For Immediate Release
Dan Beeton, 202-239-1460
Mattis’s Call for a Yemen Ceasefire Shows that Congress is Getting Closer to Forcing US Military to Withdraw from the War, Says CEPR Co-Director
WASHINGTON - Defense Secretary James Mattis’s call for a ceasefire in Yemen is a direct result of congressional moves to end US military involvement, according to Center for Economic and Policy Research (CEPR) Co-Director Mark Weisbrot. Weisbrot has written numerous articles and op-eds about US responsibility in triggering the world’s worst humanitarian crisis, including “How Congress Can End the War in Yemen,” published last month. On Tuesday, Mattis told an audience at the US Institute for Peace the “only way we're going to really solve” the war in Yemen is with a ceasefire in the next month.
“He knows that the US military is going to be forced out because the War Powers Resolution of 1973 allows these members of Congress, including Bernie Sanders (I-VT) and Mike Lee (R-UT) in the Senate, and Ro Khanna (D-CA) in the House ― who has introduced a similar resolution to remove the US military from the conflict ― to keep coming back until they succeed.”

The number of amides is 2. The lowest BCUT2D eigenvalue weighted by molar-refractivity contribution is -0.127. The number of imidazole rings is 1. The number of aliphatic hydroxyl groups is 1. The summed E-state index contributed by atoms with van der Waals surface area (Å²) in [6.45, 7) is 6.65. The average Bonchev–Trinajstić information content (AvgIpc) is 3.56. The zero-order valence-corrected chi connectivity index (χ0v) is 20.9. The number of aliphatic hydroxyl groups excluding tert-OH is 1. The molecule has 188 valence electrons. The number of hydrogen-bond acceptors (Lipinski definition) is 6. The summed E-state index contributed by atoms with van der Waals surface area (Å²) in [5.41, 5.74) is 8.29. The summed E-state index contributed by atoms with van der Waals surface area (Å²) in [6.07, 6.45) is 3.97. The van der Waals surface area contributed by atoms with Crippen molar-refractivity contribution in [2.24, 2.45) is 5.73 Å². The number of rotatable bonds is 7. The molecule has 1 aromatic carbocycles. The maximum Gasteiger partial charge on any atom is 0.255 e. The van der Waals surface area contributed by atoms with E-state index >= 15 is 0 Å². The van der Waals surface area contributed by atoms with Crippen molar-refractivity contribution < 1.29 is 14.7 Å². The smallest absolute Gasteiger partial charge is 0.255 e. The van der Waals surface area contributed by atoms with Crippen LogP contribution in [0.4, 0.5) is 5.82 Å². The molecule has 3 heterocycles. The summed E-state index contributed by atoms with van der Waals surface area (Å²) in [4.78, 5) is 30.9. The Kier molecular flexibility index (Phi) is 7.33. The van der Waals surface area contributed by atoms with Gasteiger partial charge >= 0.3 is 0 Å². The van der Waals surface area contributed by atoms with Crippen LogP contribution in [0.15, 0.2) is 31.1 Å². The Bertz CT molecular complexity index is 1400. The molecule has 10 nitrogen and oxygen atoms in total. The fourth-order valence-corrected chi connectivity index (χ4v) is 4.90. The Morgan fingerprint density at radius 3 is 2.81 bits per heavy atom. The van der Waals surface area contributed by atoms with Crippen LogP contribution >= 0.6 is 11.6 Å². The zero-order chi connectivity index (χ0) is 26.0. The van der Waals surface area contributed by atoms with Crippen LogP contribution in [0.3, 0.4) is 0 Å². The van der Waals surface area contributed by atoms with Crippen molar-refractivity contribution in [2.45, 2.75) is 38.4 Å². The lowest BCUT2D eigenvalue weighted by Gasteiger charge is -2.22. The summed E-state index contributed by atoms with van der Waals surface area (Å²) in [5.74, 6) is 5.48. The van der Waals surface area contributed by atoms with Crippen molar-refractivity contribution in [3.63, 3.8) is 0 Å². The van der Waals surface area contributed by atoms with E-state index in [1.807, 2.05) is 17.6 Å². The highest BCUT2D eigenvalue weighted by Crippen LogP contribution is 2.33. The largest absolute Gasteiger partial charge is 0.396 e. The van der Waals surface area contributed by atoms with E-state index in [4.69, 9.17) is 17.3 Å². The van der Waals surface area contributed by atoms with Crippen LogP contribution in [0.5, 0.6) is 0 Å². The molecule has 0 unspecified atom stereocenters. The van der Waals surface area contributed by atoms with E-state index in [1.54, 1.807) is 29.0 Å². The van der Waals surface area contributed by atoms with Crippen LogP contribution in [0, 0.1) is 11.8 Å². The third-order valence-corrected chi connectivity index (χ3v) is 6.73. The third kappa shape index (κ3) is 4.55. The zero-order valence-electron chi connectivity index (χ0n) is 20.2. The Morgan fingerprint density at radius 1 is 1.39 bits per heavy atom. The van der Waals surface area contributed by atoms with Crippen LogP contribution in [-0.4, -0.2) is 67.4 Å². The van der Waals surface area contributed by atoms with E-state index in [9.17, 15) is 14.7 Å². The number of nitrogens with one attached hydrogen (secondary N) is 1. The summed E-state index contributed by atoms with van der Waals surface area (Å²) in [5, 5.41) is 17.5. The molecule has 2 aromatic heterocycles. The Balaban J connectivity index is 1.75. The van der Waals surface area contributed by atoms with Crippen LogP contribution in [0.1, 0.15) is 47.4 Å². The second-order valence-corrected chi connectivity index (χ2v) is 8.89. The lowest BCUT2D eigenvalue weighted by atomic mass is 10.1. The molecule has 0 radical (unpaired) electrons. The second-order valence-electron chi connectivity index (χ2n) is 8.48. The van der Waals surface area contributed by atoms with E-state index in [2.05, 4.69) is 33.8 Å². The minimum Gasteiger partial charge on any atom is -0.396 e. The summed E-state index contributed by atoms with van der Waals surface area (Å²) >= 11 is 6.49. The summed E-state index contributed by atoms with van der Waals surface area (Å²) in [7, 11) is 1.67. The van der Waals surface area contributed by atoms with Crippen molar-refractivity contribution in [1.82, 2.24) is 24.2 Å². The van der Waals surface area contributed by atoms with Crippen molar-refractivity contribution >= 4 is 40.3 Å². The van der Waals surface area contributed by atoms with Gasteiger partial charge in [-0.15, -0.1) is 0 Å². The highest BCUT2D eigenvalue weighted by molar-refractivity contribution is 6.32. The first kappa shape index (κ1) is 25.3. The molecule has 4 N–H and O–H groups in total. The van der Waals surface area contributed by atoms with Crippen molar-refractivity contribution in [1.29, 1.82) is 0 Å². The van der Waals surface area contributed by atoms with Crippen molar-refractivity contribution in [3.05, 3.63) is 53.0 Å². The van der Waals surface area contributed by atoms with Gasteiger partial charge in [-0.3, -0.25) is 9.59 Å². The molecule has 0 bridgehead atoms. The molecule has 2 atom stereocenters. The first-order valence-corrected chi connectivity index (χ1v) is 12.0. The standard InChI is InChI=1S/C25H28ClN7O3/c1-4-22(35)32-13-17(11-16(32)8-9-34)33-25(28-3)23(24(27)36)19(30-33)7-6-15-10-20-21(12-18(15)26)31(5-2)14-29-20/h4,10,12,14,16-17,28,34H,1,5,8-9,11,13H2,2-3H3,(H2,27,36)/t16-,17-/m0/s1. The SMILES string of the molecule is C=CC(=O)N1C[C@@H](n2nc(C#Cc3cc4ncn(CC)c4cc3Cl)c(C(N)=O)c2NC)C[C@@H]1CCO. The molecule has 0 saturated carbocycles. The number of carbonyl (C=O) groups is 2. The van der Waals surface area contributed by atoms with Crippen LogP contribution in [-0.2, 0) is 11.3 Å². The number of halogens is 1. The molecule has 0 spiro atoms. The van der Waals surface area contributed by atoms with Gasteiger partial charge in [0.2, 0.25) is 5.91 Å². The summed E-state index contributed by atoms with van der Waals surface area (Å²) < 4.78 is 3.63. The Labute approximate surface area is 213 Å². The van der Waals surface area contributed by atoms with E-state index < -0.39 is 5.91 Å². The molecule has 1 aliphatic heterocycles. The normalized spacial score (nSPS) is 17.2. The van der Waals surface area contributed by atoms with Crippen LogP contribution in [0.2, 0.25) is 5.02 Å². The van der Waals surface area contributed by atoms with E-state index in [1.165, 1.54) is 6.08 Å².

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Khanna's resolution, House Concurrent Resolution 138, is co-sponsored by 69 House members including most of the House Democratic leadership: Rep. Steny Hoyer (D-MD), the minority whip; Rep. Adam Smith (D-WA), the top Democrat on the House Armed Services Committee; Rep. Eliot Engel (D-NY), the ranking member on the House Foreign Affairs Committee; and Jerry Nadler (D-NY), ranking member on the House Judiciary Committee.
“As a matter of law, Khanna and his allies in the House, and Sanders and his allies in the Senate, can keep reintroducing these resolutions, and both chambers must hold a debate and vote on continued US military involvement,” Weisbrot noted.
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The Center for Economic and Policy Research (CEPR) was established in 1999 to promote democratic debate on the most important economic and social issues that affect people's lives. In order for citizens to effectively exercise their voices in a democracy, they should be informed about the problems and choices that they face. CEPR is committed to presenting issues in an accurate and understandable manner, so that the public is better prepared to choose among the various policy options.